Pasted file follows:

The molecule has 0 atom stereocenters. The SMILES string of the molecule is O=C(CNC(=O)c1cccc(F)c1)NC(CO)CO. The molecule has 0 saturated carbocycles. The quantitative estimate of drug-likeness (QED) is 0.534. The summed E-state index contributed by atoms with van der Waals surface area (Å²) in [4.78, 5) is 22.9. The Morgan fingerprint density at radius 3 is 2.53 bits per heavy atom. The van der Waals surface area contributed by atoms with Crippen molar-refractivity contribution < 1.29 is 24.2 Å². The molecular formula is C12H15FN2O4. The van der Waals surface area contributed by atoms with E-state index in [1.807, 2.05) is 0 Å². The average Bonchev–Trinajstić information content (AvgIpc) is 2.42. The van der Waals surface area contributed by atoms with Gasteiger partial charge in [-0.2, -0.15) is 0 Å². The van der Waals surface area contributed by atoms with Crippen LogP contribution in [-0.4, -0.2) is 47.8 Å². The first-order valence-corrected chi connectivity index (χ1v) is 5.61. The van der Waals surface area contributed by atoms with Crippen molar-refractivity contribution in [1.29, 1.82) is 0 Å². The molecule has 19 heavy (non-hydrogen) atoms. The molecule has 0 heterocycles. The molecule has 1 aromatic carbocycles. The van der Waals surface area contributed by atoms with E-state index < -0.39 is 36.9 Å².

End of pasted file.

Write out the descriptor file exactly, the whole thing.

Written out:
The molecule has 0 atom stereocenters. The SMILES string of the molecule is O=C(CNC(=O)c1cccc(F)c1)NC(CO)CO. The molecule has 0 saturated carbocycles. The quantitative estimate of drug-likeness (QED) is 0.534. The summed E-state index contributed by atoms with van der Waals surface area (Å²) in [4.78, 5) is 22.9. The Morgan fingerprint density at radius 3 is 2.53 bits per heavy atom. The van der Waals surface area contributed by atoms with Crippen molar-refractivity contribution < 1.29 is 24.2 Å². The molecular formula is C12H15FN2O4. The van der Waals surface area contributed by atoms with E-state index in [1.807, 2.05) is 0 Å². The average Bonchev–Trinajstić information content (AvgIpc) is 2.42. The van der Waals surface area contributed by atoms with Gasteiger partial charge in [-0.2, -0.15) is 0 Å². The van der Waals surface area contributed by atoms with Crippen LogP contribution in [-0.4, -0.2) is 47.8 Å². The first-order valence-corrected chi connectivity index (χ1v) is 5.61. The van der Waals surface area contributed by atoms with Crippen molar-refractivity contribution in [1.29, 1.82) is 0 Å². The molecule has 19 heavy (non-hydrogen) atoms. The molecule has 0 heterocycles. The molecule has 1 aromatic carbocycles. The van der Waals surface area contributed by atoms with E-state index < -0.39 is 36.9 Å².